This special issue explores connections between Geostatistics and Machine Learning, and their applications in spatial data processing and modeling. Applications of machine learning in the geosciences have become quite popular in recent years following the development of tools such as random forests and deep learning. A search in the databases of the IAMG journals Mathematical Geosciences and Computers and Geosciences with the keyword “machine learning” returns 105 and 319 hits, respectively. The majority of these contributions are dated after 2016, a fact which indicates the accelerating interest in machine learning for the analysis of spatial data. In the following paragraphs of this section we present a partial and undoubtedly biased account of some links between geostatistics and machine learning. We also briefly report on some recent developments in machine learning which we believe are relevant for the geosciences. Finally, we touch on remaining methodological and computational challenges.

The application of machine learning to earth science data has been spearheaded by Mikhail Kanevski and coworkers (Demyanov et al. 1998; Kanevski et al. 2004, 2009; Kanevski and Demyanov 2015). In recent years, following the increasing interest in machine learning, several review papers have discussed its potential uses in geosciences and remote sensing (Dramsch 2020; Karpatne et al. 2019; Lary et al. 2016; Shen et al. 2021). A nontechnical account which focuses on the challenges related to the extraction of information from earth science data sets and the opportunities created by machine learning is given in Maskey et al. (2020).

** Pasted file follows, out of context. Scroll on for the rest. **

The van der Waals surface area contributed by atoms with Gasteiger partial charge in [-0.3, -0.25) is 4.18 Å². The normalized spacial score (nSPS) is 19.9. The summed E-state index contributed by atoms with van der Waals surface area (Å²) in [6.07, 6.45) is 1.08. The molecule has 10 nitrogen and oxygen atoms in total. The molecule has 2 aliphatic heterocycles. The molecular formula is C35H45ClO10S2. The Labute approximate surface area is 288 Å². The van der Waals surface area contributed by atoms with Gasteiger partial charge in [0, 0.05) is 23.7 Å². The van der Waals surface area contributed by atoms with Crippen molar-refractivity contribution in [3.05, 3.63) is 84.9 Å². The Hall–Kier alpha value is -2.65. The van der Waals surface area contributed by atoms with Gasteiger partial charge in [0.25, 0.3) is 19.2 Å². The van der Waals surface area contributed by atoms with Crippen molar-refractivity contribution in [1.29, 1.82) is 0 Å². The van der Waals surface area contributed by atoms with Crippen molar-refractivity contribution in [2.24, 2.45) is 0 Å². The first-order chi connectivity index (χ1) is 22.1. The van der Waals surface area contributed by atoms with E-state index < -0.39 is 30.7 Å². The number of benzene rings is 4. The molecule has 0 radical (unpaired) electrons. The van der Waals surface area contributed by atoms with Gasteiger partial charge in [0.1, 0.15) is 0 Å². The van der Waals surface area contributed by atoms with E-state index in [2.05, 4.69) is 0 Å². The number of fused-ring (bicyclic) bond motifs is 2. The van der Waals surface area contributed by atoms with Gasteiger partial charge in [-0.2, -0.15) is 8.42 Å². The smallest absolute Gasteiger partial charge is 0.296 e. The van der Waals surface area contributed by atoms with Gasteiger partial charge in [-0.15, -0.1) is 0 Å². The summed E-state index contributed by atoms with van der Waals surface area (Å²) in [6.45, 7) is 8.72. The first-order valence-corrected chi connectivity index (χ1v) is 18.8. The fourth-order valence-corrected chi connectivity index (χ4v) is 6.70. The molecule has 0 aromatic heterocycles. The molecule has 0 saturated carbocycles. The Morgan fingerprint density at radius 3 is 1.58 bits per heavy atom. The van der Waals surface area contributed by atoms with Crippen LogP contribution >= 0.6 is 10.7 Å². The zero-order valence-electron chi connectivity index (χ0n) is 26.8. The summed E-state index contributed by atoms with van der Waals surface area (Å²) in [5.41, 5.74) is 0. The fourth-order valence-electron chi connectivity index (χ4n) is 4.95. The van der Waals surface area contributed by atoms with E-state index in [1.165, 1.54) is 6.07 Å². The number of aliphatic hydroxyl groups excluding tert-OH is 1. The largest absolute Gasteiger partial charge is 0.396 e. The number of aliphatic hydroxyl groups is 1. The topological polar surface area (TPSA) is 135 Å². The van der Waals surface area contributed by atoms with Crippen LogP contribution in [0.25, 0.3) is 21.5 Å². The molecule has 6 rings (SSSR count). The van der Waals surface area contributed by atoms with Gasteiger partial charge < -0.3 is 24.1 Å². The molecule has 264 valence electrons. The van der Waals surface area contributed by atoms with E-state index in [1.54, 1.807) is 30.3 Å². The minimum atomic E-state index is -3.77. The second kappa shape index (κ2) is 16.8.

Modeling of spatial data in the earth sciences usually involves one of the following three fundamental problems: (i) the classification problem which concerns predicting the class label for categorical data; (ii) the regression problem which is related to the prediction of continuous data; and (iii) the problem of probability density function estimation for uncertain processes (Williams and Rasmussen 2006; Kanevski et al. 2009). These problems can be addressed by means of geostatistical methods or machine learning models and algorithms, or in terms of combined solutions. Both machine learning and geostatistics provide powerful frameworks for spatial data processing. Combinations of these two approaches can lead to flexible and computationally efficient spatial models, as some of the papers in this special issue highlight.

As mentioned in the abstract, certain machine learning methods share concepts with geostatistical approaches. For example, geostatistical interpolation by means of optimal linear estimation (kriging) and Gaussian process regression are both based on the theory of Gaussian random fields (Gaussian processes) (Adler and Taylor 2009; Yaglom 1987; Chilès and Delfiner 2012; Williams and Rasmussen 2006). Positive definite functions (i.e., “covariance functions” in geostatistics and “covariance kernels” in machine learning) play a key role in problems of interpolation, classification, clustering, and simulation, whether these are treated in the geostatistical or in the machine learning framework. Machine learning, however, also includes methods which are based on algorithms (procedures consisting of specific steps) instead of explicitly defined mathematical models.